Today I must share more on my recent experience with cannonball tree fruit.
I came across my first in-person cannonball tree (Couroupita guianensis) at The Fruit and Spice Park down in the Homestead area. It’s one of those crazy must-see tropical plants you have a hard time believing is real, even while you’re staring right at it.
The outrageous blooms on snaky ropes and the rusty-looking spherical fruit are the tree’s two main claims to fame.
The flowers have a very nice scent and the trees are often planted in tropical climes for that reason.
When I was out in town with a friend the other day we drove past an aging apartment complex and he slowed down.
“Look at those,” he said, pointing.
I spotted them immediately. Two cannonball trees, loaded with blooms. And… could it be… yes! There were fruit on them as well.
The tree at The Fruit and Spice Park was covered in blooms but there was nary a fruit to be seen. This tree had multiple fruit growing up the trunk.
“I’m going to go get one,” my friend said.
I was already half out of the car.
We walked up to the huge trees, draped in blooms with dangling cannonballs over our heads. On the ground in front of us one lay, basically begging to be picked up. So we did. A couple of folks waved to us from the apartment building and my friend held up the fruit and waved back. They waved again, which I guess meant “take it!”
I was stoked. The fruit was almost the size of a bowling ball with a rough, dry shell with a few minute cracks that looked similar to the fused bone on top of a human skull.
“I think these are edible,” I remarked. “They’re a relative of Brazil nuts. I can’t wait to look inside!”
My friend said “you can take it home and open it up, just save a few seeds so I can plant some too!”
I decided that I would open the cannonball tree fruit on camera so I could share the experience with all of you. It ended up being much more entertaining than I first expected.
WARNING: The Following Portion and Basically the Rest of This Post is NOT for Those with Weak Stomachs
Hehhehheh! I love my job!
More About the Cannonball Tree Fruit
When I first opened the cannonball tree fruit, I thought perhaps it smelled bad because it was rotten.
No such luck.
As Singapore’s National Parks website puts it:
“Fruits develop in 18 months, remaining on the tree for a year or more before they fall with a thud. They are very large and round, up to 25cm across, greyish brown, hard and looking like cannon balls. The fruits are filled with a smelly and soft red pulp. Old fruits disintegrate slowly to liberate the many seeds. The ripe flesh has an unpleasant smell.”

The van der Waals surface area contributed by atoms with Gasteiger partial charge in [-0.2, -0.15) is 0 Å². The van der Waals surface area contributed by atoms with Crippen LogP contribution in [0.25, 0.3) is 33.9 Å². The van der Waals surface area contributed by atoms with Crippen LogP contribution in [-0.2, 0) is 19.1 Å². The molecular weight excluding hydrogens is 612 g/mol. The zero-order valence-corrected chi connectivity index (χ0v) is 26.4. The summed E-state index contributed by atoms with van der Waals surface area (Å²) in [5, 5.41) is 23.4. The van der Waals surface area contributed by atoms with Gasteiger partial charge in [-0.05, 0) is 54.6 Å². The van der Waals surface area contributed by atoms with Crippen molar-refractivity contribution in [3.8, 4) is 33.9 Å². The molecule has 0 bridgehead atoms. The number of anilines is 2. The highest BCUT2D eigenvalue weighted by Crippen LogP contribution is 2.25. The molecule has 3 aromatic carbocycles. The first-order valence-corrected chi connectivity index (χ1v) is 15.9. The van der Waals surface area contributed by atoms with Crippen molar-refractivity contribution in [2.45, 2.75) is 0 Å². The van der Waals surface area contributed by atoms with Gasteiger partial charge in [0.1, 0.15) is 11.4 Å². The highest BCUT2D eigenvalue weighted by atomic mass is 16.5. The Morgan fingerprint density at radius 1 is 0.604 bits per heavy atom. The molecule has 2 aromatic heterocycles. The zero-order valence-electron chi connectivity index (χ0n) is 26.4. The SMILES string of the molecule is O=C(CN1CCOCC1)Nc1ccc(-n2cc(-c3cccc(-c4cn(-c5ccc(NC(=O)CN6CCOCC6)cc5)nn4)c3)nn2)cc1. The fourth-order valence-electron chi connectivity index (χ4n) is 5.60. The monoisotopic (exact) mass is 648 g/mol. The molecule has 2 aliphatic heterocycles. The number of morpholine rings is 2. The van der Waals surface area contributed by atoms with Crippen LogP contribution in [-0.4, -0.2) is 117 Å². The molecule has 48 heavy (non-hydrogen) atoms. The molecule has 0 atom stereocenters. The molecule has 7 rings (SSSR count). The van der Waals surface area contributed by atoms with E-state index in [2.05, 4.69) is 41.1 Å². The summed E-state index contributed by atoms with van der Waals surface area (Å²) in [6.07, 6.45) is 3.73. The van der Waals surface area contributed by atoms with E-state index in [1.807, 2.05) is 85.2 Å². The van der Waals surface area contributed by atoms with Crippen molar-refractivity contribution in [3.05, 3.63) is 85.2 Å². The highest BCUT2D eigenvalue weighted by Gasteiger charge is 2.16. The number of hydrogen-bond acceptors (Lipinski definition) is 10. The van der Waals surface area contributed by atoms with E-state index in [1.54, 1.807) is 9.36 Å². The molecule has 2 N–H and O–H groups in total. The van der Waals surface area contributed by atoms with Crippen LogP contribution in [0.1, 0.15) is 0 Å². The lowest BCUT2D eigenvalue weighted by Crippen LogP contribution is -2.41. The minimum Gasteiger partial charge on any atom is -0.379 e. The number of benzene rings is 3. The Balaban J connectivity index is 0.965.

“Unpleasant smell” is an understatement.
The cannonball tree fruit smells like a bloated 2-ton 3-day-dead possum passed gas, causing a tequila-saturated hobo to projectile vomit into an adjacent dumpster filled with rotting cheese and mayonnaise.
That’s what cannonball tree fruit smell like.
My stomach was doing flips by the end of that short video and I’m normally possessed of a higher-than-normal tolerance for smells. I enjoy cigars, Limburger cheese, fish sauce, sauerkraut and sardines… but cannonball tree fruit are far beyond anything I’ve ever encountered.
If it’s edible, I don’t want it. And I’ve eaten some weird things. No. Just no.
Uses for the Cannonball Tree
Okay, so what is the cannonball tree good for, if not for eating?
It’s known to produce an abundance of pollen which is favored by bees, despite the tree’s complete lack of nectar. The interior shell of the fruit can be used similarly to the calabash tree for utensils and bowls. One site also claims that the wood of the cannonball tree is used for making incense.
The blooms smell excellent and can be used in perfume-making.
It’s not as useful as I would have hoped, but I did save seeds and will plant them anyhow. Just because.
A Final Note
The cannonball tree comes with a warning on more than one site. The website Flowers of India warns:
“Cannon ball trees usually carry ‘CAUTION’ signs posted on the trunks to advise people not to stand close to and directly under the fruits as one can get hurt as they drop off by themselves. ”
Where I now live the natives don’t bother with that sort of thing. The two trees were growing right at the entrance to a high-density apartment building and there were a couple more of them completing a row at the building next to it.
Unlike the US where everything is grounds for a lawsuit, if you take a cannonball to the head here… you probably deserved it for not looking up.
I also suppose I deserved my upset stomach for opening that freaky thing. My fingers smelled horrible for the rest of the day from picking seeds out of the putrid flesh – that odor sticks.
That said, I still can’t wait to grow my own tree. For science.